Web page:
Her­itage paths of rail­ways past

Macclesfield Express - - YOUR PICTURES - SARAH ROE

ONE good thing to come out of the dras­tic cuts to rail­way lines rec­om­mended by Dr Richard Beech­ing in 1963 was the recla­ma­tion of miles of lin­ear tracks and wood­land.

Across the coun­try many of th­ese paths have be­come well-loved com­mu­nity routes for walk­ing and cy­cling.

They act as a new type of trans­port cor­ri­dor for get­ting to work and school, as like their rail­way coun­ter­parts they were de­signed to get peo­ple from A to B.

In ur­ban ar­eas they also help con­nect wildlife like bad­gers or wa­ter voles to their feed­ing grounds and bur­rows.

The char­ity Sus­trans first started con­vert­ing old rail­ways into cy­cle routes back in the 1980s, in­clud­ing paths like South Manch­ester’s Fal­low­field Loop.

This six-mile traf­fic-free route is now a peace­ful tree-lined av­enue per­fect for a stress-free cy­cle from Chorl­ton to Fal­low­field, Leven­shulme or Gor­ton.

But at one time ex­press trains would have rat­tled through this track on their way to Sh­effield or Har­wich. The nearby Transpen­nine Trail, which runs 215 miles from South­port to Hornsea, also runs mainly on old rail­way lines in­clud­ing the God­ley to Apethorn section of the former Wood­head Line in East Manch­ester.

Lo­cal peo­ple now want to cel­e­brate the her­itage of th­ese open-air trans­port mu­se­ums. Af­ter all, bike rid­ers and trains have long had an affin­ity – you can travel to most places in Europe by cy­cling to a sta­tion and putting your bike on the train.

On the Ch­ester Green­way walk­ing and cy­cle route vol­un­teers re­stored the old signs, sig­nals and benches for the old Bla­con rail­way sta­tion. In Cum­bria, Sus­trans re­cently won £859,000 to re­store fea­tures along the old iron ore rail­way near Work­ing­ton and White­haven – now part of the pop­u­lar Sea to Sea long dis­tance trail.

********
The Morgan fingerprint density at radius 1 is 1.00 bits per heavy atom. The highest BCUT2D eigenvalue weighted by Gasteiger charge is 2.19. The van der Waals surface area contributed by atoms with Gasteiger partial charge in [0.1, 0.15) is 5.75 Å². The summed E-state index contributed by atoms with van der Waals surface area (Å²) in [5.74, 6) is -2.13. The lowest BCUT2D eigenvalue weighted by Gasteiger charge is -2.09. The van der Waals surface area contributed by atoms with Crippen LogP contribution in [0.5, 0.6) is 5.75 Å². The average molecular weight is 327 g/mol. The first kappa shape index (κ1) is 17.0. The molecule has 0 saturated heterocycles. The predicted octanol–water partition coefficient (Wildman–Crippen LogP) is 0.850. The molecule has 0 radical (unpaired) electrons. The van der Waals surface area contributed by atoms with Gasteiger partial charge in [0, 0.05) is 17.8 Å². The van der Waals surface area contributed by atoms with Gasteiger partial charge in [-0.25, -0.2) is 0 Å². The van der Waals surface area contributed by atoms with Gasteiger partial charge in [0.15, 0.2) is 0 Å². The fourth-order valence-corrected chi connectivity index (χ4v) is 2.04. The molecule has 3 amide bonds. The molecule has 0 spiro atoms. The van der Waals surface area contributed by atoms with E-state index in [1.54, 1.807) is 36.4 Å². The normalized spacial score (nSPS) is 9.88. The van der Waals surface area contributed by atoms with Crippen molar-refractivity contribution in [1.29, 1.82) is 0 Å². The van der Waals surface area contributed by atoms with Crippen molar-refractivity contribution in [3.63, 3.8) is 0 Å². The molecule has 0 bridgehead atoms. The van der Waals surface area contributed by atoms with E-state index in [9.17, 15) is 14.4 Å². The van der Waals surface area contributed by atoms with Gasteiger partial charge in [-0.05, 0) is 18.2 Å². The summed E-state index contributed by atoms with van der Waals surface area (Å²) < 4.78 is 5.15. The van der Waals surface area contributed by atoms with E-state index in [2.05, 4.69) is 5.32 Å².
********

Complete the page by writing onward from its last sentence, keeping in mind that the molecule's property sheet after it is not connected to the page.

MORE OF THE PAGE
Two years ago the Friends of the Fal­low­field Loop or­gan­ised a 50th an­niver­sary cel­e­bra­tion of the Blues and Gospel steam train which called in at Wil­bra­ham Road sta­tion in Whal­ley Range for a con­cert on May 7, 1964. Mu­si­cians like Sis­ter Rosetta Tharpe, Muddy Wa­ters, Sonny Terry and Brownie McGhee ar­rived on a spe­cial char­tered steam train from Cen­tral Sta­tion to play to the crowd. For one evening in 2014 the path buzzed again with the ex­cite­ment of that elec­tric day back in the heights of the civil rights move­ment.

Vol­un­teers in Manch­ester also hope to re­store an im­pres­sive old rail­way turntable pit on the old God­ley to Apethorn rail­way track. It once held a 65-feet turntable which was ca­pa­ble of swiv­el­ling the largest freight lo­co­mo­tives. A good en­gine driver would be able to bal­ance a 100tonne steam en­gine on the turntable so that he and their fire­man could push the en­gine round with ease. The lo­cal team has cleared out the pit and wants to re­pair the brick and stonework so it can be­come a her­itage fea­ture on the path. Its size and shape mean it could even be re­ju­ve­nated as an out­door per­for­mance space.

Sus­trans is a na­tional char­ity which helps peo­ple to walk, cy­cle or use pub­lic trans­port for short jour­neys. Sus­trans has vol­un­teer op­por­tu­ni­ties through­out Greater Manch­ester. If you would like to get in­volved please con­tact Abi­gail.pound@ sus­trans.org.uk or look up www.sus­trans.org.uk

Sus­trans vol­un­teers

●» Sus­trans vol­un­teers work­ing on the turntable pit along the God­ley to Apethorn route

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